Davis' recovery more significant than any game

October 19, 1997|By John Steadman

Instead of a civic celebration, with bands playing and cheers reverberating, there was regret, remorse and, finally, resignation. A city was left suffering in aftershock. The Orioles had been eliminated. No pennant, parade, acceptance speeches, rings for the players or chance to win the World Series, the most acclaimed achievement in all of sports.

The frivolity that goes with gaining such a distinction would have to wait for at least another year. Yet there was something far more important than any of the feel-good superficial rewards that come with winning, this almost frivolous scenario of what might have been. The story of the year, transcending the normal fun-and-games category, is represented in the presence of Eric Keith Davis, who proceeded to deal with cancer because of his personal resolve and strong faith in God. He gave the impression that what he was doing was no more eventful than chasing down a soft fly ball.

Cancer threw him a knockdown pitch. Quickly, he gathered himself from the dirt and came out swinging, an action that captured the attention of America and, without Davis even realizing it, served as a momentous demonstration for cancer patients everywhere. He wouldn't give up, back off or contemplate surrender.

"I'm a competitor," he said in a soft yet firm voice, as if the world needed to be reminded. And then he added, "I firmly believe the good Lord never gives you anything you can't handle."

As Davis sat through his final treatment at the Johns Hopkins Hospital Oncology Center at Green Spring Station and spent part of the afternoon with a visiting reporter looking on and asking questions, he was almost casually reflective of all he had been through and what it meant. He'll soon return to his native Los Angeles, to be with family and friends, and while there will make six more hospital calls as an outpatient to complete the chemotherapy.

His normal playing weight is 203 and he faded to 178 after the abdominal surgery for removal of a cancerous mass from his colon. He has climbed back to 193 and adds, with a smile, "between my wife and mother, they'll fatten me up in no time."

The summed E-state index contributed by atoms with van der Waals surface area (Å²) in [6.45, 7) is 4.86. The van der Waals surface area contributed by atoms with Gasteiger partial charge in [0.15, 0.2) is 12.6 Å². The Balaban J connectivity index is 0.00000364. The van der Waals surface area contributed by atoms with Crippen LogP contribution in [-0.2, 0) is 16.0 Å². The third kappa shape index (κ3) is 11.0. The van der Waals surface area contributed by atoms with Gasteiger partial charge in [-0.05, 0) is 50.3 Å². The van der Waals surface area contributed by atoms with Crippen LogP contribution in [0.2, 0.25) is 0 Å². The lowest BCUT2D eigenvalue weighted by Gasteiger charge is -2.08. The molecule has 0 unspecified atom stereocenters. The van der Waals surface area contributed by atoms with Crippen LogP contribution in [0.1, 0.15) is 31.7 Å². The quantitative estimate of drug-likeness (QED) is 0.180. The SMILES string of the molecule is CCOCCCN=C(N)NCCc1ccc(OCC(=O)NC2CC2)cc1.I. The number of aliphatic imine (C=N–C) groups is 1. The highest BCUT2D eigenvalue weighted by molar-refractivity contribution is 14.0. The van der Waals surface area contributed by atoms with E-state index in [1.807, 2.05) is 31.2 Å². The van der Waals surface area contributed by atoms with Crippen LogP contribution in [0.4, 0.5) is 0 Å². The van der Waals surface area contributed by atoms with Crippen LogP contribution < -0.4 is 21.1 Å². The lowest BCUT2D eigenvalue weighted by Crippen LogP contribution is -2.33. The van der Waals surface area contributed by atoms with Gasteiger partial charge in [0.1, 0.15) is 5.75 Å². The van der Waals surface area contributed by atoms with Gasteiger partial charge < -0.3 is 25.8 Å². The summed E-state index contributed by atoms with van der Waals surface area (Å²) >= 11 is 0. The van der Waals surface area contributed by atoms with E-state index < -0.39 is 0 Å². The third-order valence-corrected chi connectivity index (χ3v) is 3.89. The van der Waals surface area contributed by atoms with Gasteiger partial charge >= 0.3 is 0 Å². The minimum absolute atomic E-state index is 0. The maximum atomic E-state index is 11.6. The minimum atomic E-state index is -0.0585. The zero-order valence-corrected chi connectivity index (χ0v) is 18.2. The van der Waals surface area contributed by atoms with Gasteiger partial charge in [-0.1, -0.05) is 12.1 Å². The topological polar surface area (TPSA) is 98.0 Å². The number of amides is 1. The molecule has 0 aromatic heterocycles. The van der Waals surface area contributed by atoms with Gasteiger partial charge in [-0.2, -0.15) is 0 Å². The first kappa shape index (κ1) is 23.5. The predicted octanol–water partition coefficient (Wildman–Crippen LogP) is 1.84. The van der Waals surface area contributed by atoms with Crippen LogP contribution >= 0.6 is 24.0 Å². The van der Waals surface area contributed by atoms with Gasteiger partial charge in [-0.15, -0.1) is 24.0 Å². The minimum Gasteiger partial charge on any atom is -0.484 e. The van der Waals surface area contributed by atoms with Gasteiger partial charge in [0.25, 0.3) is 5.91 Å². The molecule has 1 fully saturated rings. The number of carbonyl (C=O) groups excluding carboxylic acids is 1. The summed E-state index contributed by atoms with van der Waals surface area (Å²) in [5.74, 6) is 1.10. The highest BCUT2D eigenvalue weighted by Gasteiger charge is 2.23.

What sustained him, he says, more than any force, were his strong religious beliefs, originating with his Baptist upbringing. "My father would tell me: 'No church, no ball.' So we went to services first and then the playing field. I've always prayed before and after every game. Look outside right now. Check the trees, the grass, the air -- all gifts from God."

When the pain first attacked, in late May, he attributed it to the wrong kind of food or, as a baseball player, because he was involved in so many late-night games followed by eating meals at unusual hours. During a series with the Yankees in New York, team trainer Richie Bancells answered his continuing complaints of pain by feeling Eric's stomach and sensing that some organs might be swollen. Davis was told to come to Baltimore for an examination and he returned immediately by train.

The early diagnosis, he remembers, suggested the trouble was caused by an abscess and he took antibiotics. There also was some speculation the problem might be a hernia. Pain would increase, then relent, and the same condition would repeat itself.

"I mentioned that if it was an abscess, I wanted to know how it started or if it was a hernia to find out where it was located," Davis says. "I asked for a second medical opinion and this led to the operation and the tumor -- causing a section of my colon to be removed."

Were you alarmed, in a state of emotional panic or upset after hearing results of the surgery? "No, I didn't have time to be frightened. Dr. Keith Lillemoe told me after I came out of the anesthesia that it was cancer. Then, seconds later, he said, 'I got it all.' "

Davis says he wasn't dejected and didn't regress into a feeling of self-pity. "Never, in any part of my life, have I worried about things I couldn't control. You can decide what kind of clothes you want to wear, the car you drive or when you are going to eat, but in things you can't control, why use up good time being

negative? I feel being negative is being selfish. A smile and a positive attitude will take you a long way."

Mail from all parts of the country has overwhelmed him. He says his mother takes charge of reading every letter and trying to answer same. But there's a backlog, dating to when he lacerated a kidney diving for a batted ball during the 1990 World Series and was left in the hospital for 11 days. Messages are still piled up from that regrettable occasion -- when his team, the Cincinnati Reds, returned to celebrate and Davis, virtually abandoned in Oakland and left alone, ultimately had to pay his own way home.

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